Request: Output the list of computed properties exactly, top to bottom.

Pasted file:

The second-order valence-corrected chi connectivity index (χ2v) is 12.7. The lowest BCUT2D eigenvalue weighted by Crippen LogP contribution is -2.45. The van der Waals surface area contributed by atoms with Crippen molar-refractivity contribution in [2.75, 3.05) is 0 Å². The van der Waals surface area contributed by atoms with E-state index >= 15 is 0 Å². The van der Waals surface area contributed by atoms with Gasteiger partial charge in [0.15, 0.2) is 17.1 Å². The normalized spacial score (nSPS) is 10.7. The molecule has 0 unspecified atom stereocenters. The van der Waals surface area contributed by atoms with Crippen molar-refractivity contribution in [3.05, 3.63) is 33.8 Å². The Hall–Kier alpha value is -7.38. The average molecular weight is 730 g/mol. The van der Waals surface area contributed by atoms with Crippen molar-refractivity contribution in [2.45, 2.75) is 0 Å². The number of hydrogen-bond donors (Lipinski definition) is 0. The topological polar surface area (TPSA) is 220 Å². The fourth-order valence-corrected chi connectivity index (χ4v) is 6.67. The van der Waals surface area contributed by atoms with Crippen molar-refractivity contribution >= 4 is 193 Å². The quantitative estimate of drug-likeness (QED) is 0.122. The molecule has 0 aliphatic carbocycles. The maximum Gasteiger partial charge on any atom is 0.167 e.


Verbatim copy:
The second-order valence-corrected chi connectivity index (χ2v) is 12.7. The lowest BCUT2D eigenvalue weighted by Crippen LogP contribution is -2.45. The van der Waals surface area contributed by atoms with Crippen molar-refractivity contribution in [2.75, 3.05) is 0 Å². The van der Waals surface area contributed by atoms with E-state index >= 15 is 0 Å². The van der Waals surface area contributed by atoms with Gasteiger partial charge in [0.15, 0.2) is 17.1 Å². The normalized spacial score (nSPS) is 10.7. The molecule has 0 unspecified atom stereocenters. The van der Waals surface area contributed by atoms with Crippen molar-refractivity contribution in [3.05, 3.63) is 33.8 Å². The Hall–Kier alpha value is -7.38. The average molecular weight is 730 g/mol. The van der Waals surface area contributed by atoms with Crippen molar-refractivity contribution in [2.45, 2.75) is 0 Å². The number of hydrogen-bond donors (Lipinski definition) is 0. The topological polar surface area (TPSA) is 220 Å². The fourth-order valence-corrected chi connectivity index (χ4v) is 6.67. The van der Waals surface area contributed by atoms with Crippen molar-refractivity contribution >= 4 is 193 Å². The quantitative estimate of drug-likeness (QED) is 0.122. The molecule has 0 aliphatic carbocycles. The maximum Gasteiger partial charge on any atom is 0.167 e.